Welcome back to the Women Leading in Law blog series. Today's post features Maneesha Gupta, an IP lawyer and the founder of Mindful Lawyer Canada, Canada's premier mindfulness community for legal professionals. I think at this point in the pandemic we could all use a little more mindfulness in our lives. Read on to learn more about Maneesha's journey and success in law:
1. Tell me a little about your practice or business.
I am an Intellectual Property and Technology lawyer practicing in all aspects of IP, advertising, and technology law. I am currently working at TD Bank. I advise on cybersecurity, privacy, data protection, automation and risk management for AI adoption.
I started Mindful Lawyer Canada to motivate people to lead inspired lives. The idea was born on Bay Street in 2018. I felt drained, powerless, defeated, and lost. Early on in my career, I also saw that a lot of things were broken in the way lawyers talked about self-care and mental health. I put my hobbies on the backburner and remember how hard it was to attend personal appointments due to limited time and a fluctuating work schedule. I had spent hours looking for an easy-to-access group of lawyers seeking wellness, personal development, and peer-to-peer solutions.
Initially, my aim was to create a community meditation space for lawyers. MLC has since expanded beyond that to a suite of corporate wellness programs, weekly mindfulness sessions and events catered to any legal professional. Pursuing mindfulness with peers can be an incredible way to boost our energy, support our physical and mental health, and connect with others. For the law firms, proactive and scalable mindfulness and inclusion helps to retain talent, reduce lawyer burn-out, save money, and improve the health and productivity of employees.
I remember within the first week with a post on it, someone contacted me to run a mindfulness event for hundreds of legal professionals. And then the second big tech event was booked, and how inspiring and encouraging that was. The pandemic has taught us that we need connection and community in our lives now more than ever.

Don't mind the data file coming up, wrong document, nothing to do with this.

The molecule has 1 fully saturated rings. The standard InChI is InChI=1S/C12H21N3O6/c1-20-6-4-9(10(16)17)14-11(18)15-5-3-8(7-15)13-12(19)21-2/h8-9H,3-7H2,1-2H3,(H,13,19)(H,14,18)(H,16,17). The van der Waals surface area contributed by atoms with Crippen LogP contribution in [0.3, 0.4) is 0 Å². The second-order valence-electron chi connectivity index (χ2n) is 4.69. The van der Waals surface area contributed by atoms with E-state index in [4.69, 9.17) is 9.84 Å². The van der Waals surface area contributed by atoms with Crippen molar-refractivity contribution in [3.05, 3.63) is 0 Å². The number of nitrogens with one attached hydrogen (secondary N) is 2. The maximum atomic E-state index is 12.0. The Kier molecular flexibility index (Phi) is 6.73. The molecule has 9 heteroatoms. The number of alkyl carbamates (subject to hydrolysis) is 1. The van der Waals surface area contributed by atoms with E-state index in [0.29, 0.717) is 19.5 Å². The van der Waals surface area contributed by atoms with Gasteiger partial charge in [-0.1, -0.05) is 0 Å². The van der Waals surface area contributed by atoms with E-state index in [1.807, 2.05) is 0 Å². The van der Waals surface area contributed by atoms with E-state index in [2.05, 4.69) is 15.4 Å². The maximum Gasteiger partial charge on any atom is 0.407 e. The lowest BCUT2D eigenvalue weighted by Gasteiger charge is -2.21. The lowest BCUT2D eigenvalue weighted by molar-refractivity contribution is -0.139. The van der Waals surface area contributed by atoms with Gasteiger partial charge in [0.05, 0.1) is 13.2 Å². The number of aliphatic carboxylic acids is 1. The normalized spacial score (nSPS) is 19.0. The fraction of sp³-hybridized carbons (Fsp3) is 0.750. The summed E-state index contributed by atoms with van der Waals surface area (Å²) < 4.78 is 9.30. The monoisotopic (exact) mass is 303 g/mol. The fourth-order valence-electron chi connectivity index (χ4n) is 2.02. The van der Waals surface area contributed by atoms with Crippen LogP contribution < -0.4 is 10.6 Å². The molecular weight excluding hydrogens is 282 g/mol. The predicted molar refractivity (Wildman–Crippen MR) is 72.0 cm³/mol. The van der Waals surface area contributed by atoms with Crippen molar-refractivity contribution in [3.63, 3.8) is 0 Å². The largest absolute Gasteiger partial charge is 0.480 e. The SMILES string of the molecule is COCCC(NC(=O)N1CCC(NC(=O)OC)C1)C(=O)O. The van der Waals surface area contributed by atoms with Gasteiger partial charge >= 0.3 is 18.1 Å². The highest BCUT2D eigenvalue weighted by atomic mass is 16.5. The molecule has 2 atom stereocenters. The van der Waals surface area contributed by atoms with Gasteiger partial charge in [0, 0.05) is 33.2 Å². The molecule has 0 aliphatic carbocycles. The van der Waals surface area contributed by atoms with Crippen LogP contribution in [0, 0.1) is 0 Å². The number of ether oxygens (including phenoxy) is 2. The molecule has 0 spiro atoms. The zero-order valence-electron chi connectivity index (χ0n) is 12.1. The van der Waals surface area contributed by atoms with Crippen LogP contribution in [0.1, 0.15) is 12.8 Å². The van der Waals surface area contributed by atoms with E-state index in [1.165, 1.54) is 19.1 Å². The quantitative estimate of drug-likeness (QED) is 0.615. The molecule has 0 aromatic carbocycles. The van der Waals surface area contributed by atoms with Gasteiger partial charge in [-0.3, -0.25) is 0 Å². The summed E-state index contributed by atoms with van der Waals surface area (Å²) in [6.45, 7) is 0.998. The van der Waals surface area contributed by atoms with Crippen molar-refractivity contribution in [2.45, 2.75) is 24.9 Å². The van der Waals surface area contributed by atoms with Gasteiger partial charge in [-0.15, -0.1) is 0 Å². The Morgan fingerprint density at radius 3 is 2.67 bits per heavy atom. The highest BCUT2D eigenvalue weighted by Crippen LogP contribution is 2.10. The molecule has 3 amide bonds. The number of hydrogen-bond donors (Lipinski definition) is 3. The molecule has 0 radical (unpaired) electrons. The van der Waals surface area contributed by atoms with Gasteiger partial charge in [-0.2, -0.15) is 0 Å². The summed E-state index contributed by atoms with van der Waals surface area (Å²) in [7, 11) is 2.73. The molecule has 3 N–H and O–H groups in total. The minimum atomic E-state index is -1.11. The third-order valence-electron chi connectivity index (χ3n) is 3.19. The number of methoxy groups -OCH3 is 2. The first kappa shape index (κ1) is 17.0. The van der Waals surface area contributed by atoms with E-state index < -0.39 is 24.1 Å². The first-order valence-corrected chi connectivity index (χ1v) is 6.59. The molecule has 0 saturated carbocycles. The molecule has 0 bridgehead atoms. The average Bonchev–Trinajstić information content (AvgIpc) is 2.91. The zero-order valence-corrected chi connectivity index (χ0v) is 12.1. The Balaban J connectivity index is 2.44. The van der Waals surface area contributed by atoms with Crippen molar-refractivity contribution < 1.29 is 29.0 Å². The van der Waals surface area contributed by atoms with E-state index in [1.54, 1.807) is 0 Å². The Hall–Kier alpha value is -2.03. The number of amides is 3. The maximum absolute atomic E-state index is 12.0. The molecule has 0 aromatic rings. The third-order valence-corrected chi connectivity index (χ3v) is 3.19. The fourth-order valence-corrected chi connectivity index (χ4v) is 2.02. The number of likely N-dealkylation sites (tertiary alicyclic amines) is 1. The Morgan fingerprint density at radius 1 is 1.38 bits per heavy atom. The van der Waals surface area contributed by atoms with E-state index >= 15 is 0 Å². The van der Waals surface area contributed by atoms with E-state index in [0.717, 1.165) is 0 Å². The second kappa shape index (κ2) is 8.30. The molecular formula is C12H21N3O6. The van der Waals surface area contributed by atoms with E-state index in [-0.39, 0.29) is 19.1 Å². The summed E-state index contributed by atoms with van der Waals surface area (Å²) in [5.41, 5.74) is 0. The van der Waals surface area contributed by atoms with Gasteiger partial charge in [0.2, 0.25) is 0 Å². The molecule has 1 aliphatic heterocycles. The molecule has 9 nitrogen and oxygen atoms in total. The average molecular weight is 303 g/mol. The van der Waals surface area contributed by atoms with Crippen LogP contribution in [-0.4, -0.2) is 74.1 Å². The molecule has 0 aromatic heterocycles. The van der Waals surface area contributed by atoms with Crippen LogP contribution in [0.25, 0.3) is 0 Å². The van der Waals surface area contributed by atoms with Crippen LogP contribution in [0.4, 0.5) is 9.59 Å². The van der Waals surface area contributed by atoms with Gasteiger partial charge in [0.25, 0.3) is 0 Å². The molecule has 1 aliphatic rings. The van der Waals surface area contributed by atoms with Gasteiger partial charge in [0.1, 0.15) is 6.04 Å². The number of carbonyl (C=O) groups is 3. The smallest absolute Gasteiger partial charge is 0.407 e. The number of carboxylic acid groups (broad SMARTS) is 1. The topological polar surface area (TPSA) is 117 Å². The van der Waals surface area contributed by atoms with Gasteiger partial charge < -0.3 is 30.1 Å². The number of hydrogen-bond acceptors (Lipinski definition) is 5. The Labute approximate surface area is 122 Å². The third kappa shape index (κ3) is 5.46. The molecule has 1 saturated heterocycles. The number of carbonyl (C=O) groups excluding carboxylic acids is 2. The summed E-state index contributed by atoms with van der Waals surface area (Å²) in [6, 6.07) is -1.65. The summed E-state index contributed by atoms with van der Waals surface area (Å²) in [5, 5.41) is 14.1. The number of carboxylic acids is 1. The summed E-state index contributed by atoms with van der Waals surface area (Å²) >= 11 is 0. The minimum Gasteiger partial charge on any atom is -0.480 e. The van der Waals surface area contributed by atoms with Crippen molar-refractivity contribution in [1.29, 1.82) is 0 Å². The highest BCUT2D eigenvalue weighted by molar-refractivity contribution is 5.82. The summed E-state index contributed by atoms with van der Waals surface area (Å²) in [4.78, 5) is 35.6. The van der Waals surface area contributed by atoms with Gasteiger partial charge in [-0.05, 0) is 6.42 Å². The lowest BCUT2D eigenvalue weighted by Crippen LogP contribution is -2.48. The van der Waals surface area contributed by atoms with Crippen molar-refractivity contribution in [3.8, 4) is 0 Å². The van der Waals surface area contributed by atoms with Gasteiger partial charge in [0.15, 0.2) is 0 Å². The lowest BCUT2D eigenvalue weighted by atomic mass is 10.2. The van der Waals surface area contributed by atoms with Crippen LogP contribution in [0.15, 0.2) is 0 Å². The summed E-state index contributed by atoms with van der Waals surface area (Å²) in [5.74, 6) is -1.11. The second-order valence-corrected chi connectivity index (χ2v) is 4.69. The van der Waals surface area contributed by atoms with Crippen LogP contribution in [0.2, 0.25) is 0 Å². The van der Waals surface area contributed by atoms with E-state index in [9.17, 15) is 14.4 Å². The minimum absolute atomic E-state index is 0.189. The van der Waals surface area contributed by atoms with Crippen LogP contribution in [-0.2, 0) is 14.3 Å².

2. Why did you go to law school?
Unlike most people, I wanted a law degree as a stepping stone to the next chapter in my career. I have a long way to go. I come from a large family of established doctors and engineers, so it took a lot to convince them that this was going to be my path. I paid for everything myself in school and worked multiple jobs to make it all fit. At Osgoode Hall Law School, I loved the faculty, took part in a moot, and enjoyed my favourite course called Beyond Bay Street, which confirmed this was the right decision for me.
3. How did you get to where you are today? Design? Chance? Both?
Mostly design. Despite all the science degrees around me, I gravitated towards becoming a lawyer. There was no inflection point – a career in law was my "calling" and I streamlined all my goals with that in mind. I am self-driven and proud to be a first generation lawyer. I also come from a close-knit and exceptionally hard-working family. My parents left India more than 50 years ago and from a young age, they instilled in us the importance of standing on your own two feet, honouring your roots, having integrity, and giving back. My parents and I share a strong bond - they are my closest friends, a huge part of who I am, and how I got to where I am. I am also inspired by other women leading in law. Eva Chan is a trailblazer who leads by example. Eva has taught me so much about being focused, authentic, intentional, purposeful, and supporting others.